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Hochman: Now 75 Octobers later, a name for the face of the famous Cardinals-Browns World Series photo

Hochman: Now 75 Octobers later, a name for the face of the famous Cardinals-Browns World Series photo

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Wait, is that boy smoking a cigarette?

It’s a question many St. Louisans have asked for many years, beginning 75 Octobers ago.

It’s a famous photo. Even locally iconic.

It originally ran in the evening edition of the Post-Dispatch on Oct. 7, 1944. Since then, it has occasionally popped up on these pages, complementing articles about the historic time the St. Louis Cardinals faced the St. Louis Browns in the World Series.

The photo captured the essence of the fans in the stands that Saturday at Sportsman’s Park: numerous kids smiling or cheering or jeering; a rowdy young boy in a sailor’s hat, while other older people wore actual wartime uniforms; pennants for the Cards and Browns; some women and men donning fancy hats of the day; and front and center, the most jubilant of all the lads, a screaming 12-year-old boy with a bottle in his right hand and a cigarette in his left.

“For years, I always loved that picture,” said author and documentary producer Ed Wheatley, who keeps the history of the Browns alive through his projects. “It jumped at me with the innocence, as well as the love — of the game and being at the ballpark.”

But just who is the boy with the cigarette?

For decades, the mischievous fellow has been unidentified.

But according to his step-daughter and grandson, the photographed fan is Ralph Kelley.

“He was a passionate, die-hard Cardinals fan who rooted for his team his whole life,” said 39-year-old Matt Ford, Kelley’s grandson. “The photo just kind of embodies rooting for the home team.”

Just watching Matt look at the special image is a special image. You can see the connection as Matt feels it. Baseball just does things to people in this town. Sitting at a downtown restaurant, and still down about the Nationals’ sweep of the Cardinals in the National League Championship Series, Matt recently spoke of his beloved ballclub and grandfather.

“The game was always on — I can remember watching the games with my dad and my brother and him,” Matt said of his grandfather, who died on Dec. 16, 1996. “It was kind of one of those conversation pieces we always had.

“A lot of times we’d be over at their house in Bridgeton — Grandpa Ralph and Grandma Marty, family get-togethers, Fourth of July or whatever. We would go out in the backyard, play catch together, me and Grandpa Ralph. I guess it’s just always been in our blood.”

Born on Feb. 3, 1932, Ralph was 12 on the day of Game 4 of the 1944 World Series. The Cardinals won that afternoon — thanks to a single, double and homer from Stan Musial — and won the “Streetcar Series” in six games.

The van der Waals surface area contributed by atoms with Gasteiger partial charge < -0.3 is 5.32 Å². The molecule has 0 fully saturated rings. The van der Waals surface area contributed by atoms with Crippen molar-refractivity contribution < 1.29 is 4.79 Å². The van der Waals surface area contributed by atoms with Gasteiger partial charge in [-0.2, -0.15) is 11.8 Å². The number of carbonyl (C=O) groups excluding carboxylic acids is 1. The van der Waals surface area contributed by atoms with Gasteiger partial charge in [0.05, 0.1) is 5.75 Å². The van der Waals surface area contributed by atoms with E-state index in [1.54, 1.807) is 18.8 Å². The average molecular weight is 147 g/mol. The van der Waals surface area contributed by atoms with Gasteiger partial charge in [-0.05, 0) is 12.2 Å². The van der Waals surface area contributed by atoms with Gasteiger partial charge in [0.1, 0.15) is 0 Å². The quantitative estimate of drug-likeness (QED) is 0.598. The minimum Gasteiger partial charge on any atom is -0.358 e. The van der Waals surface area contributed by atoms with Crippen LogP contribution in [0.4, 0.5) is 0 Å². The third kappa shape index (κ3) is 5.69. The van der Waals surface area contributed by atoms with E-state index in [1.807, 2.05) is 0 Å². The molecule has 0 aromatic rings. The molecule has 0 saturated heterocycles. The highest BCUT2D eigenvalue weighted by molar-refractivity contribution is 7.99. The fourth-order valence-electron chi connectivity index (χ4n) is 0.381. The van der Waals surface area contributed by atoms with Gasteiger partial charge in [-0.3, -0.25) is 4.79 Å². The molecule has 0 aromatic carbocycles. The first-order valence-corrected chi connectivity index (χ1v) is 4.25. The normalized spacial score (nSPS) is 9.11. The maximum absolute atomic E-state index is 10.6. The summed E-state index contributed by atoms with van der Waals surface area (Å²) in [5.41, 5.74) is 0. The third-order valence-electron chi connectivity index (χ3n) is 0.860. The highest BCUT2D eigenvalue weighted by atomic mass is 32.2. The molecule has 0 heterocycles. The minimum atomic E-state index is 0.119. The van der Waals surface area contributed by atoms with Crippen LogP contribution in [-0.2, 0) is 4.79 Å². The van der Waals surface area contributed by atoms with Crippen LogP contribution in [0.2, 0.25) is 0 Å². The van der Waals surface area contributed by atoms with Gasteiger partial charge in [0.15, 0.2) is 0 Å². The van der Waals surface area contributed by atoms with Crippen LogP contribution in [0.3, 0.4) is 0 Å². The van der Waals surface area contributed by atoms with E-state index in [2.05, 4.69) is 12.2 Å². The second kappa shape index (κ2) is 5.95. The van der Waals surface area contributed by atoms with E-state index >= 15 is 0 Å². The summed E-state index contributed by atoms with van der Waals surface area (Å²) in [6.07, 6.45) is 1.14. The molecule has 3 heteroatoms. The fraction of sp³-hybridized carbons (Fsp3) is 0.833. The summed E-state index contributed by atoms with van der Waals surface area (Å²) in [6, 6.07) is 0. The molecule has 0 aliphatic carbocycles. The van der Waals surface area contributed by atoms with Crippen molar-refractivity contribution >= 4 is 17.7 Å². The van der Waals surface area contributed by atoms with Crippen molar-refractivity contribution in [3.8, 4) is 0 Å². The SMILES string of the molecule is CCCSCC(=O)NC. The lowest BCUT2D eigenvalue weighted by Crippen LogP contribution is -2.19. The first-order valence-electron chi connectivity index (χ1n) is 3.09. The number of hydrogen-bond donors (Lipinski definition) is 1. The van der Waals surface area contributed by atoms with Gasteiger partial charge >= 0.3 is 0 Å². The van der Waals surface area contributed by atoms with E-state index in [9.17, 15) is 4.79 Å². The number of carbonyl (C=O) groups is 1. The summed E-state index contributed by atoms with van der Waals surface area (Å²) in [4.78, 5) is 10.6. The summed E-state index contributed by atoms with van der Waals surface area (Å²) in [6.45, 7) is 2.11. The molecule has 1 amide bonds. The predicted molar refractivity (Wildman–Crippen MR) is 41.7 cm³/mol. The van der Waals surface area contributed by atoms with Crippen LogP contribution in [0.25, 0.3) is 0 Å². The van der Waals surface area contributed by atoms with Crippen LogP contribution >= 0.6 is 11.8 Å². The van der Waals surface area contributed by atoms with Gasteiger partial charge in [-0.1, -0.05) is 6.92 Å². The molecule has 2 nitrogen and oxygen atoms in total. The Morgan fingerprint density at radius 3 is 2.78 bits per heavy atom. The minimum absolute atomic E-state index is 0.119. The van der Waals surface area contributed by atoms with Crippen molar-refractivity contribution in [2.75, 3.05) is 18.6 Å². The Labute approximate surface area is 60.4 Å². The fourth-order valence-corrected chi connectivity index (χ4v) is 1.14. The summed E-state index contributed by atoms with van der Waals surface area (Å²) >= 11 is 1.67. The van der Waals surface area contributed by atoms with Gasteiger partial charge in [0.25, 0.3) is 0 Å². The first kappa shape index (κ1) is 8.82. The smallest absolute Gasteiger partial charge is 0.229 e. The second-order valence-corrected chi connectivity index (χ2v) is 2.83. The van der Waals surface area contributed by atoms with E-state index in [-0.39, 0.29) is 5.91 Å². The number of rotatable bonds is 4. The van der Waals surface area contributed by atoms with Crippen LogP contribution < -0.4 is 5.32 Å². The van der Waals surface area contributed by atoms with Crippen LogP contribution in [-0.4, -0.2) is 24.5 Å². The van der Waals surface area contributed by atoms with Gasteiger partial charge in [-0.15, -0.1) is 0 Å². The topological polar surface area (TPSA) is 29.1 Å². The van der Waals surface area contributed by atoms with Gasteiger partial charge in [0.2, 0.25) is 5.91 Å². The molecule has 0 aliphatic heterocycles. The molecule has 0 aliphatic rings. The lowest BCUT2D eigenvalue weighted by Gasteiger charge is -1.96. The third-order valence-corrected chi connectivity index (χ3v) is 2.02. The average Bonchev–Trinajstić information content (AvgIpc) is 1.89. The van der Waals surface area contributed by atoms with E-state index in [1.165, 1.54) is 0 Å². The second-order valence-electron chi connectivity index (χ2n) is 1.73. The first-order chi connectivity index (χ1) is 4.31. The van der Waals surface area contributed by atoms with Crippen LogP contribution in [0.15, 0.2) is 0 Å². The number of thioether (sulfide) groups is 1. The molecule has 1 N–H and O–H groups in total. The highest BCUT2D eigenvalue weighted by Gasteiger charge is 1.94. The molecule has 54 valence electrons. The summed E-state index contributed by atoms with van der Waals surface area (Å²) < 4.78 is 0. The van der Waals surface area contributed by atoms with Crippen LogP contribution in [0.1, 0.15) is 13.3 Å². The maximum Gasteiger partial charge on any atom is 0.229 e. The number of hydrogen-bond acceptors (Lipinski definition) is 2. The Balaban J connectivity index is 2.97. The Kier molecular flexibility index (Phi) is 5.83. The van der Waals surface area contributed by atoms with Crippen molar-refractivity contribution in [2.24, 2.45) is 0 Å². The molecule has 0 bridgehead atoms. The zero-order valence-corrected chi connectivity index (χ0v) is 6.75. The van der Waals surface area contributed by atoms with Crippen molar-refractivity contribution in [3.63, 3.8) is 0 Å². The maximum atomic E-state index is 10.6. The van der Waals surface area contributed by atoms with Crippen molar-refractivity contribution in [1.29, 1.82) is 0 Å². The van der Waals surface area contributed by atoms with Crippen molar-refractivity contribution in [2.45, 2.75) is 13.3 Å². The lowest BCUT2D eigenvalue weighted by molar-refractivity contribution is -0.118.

Matt and his mother, Karen, have numerous photos of Ralph, from his teenage years until his last years. If you look closely, you can see one of Ralph’s eyes always is looking the same direction — Ralph had a glass eye, because of a BB gun incident, Karen said. Ralph also had a faint birthmark on his right cheek. He had a distinguishable look.

“My mom had been married several times before that, but she stayed with Ralph,” Karen Ford said. “He was a very intelligent man. I see why she stayed with him — he was just a very neat person and a very fun person. Some people just have that spark, and he was one. My mom was more quiet. Ralph was my step-dad, but all four of my kids knew him as ‘Grandpa.’”

As for the cigarette, well, “I think it was kind of surprising,” Matt said of first seeing it in the photo. “But when you talk to older people back in those days, it sounded like a lot more people smoked back then. But 12 is still really young. It’s kind of like — oh, OK, grandpa always smoked, so I guess he started smoking when he was 12. ...

“Ralph was just a super nice guy, he’d give you the shirt off his back. I think he was a people person for sure. He owned a car lot. He drove a cab for a while. He was a heck of a pool player. Just liked to have fun, a goodhearted guy.”

Matt is a bartender, but his favorite bar is the one in his basement. Down there, he has numerous banners and pennants from Cardinals and Blues history, as well as autographed memorabilia. Though his most cherished piece is the old photo of Ralph at the World Series. On the back is a copyright sticker from the Post-Dispatch.

Matt said he first heard of the photo in the early 1990s. After his grandma Marty passed away in 2004, Matt took the family’s copy of the photo. He loves showing it off to new friends who come by for a drink and a few innings.

“Really, our whole family, we’re all just huge St. Louis sports people,” Matt said. “And you kind of wonder if maybe this picture kind of put us all on that path? Maybe Ralph helped pass it on to the generations. ...

“I lost my dad a few years ago, too. And he was like my best friend in a lot of ways. Every day on my way to work, or coming home from work, he would call me and we would talk about what was going on with the Cardinals or the Blues.”

Matt has a son himself — Colin. He plays baseball and talks baseball with his dad. To think, Colin is 15 — three years older than grandpa Ralph was at the time of the photo.

The photo currently is part of a Post-Dispatch exhibit at the Missouri History Museum. The photographer is listed as unknown. As for the smoking fan, Matt and Karen have put a name to the famous face.

“You can just see the enthusiasm,” Karen said. “I can see why people think it’s a great picture. It was a moment. He had a moment there, and it was captured, and it was awesome.”

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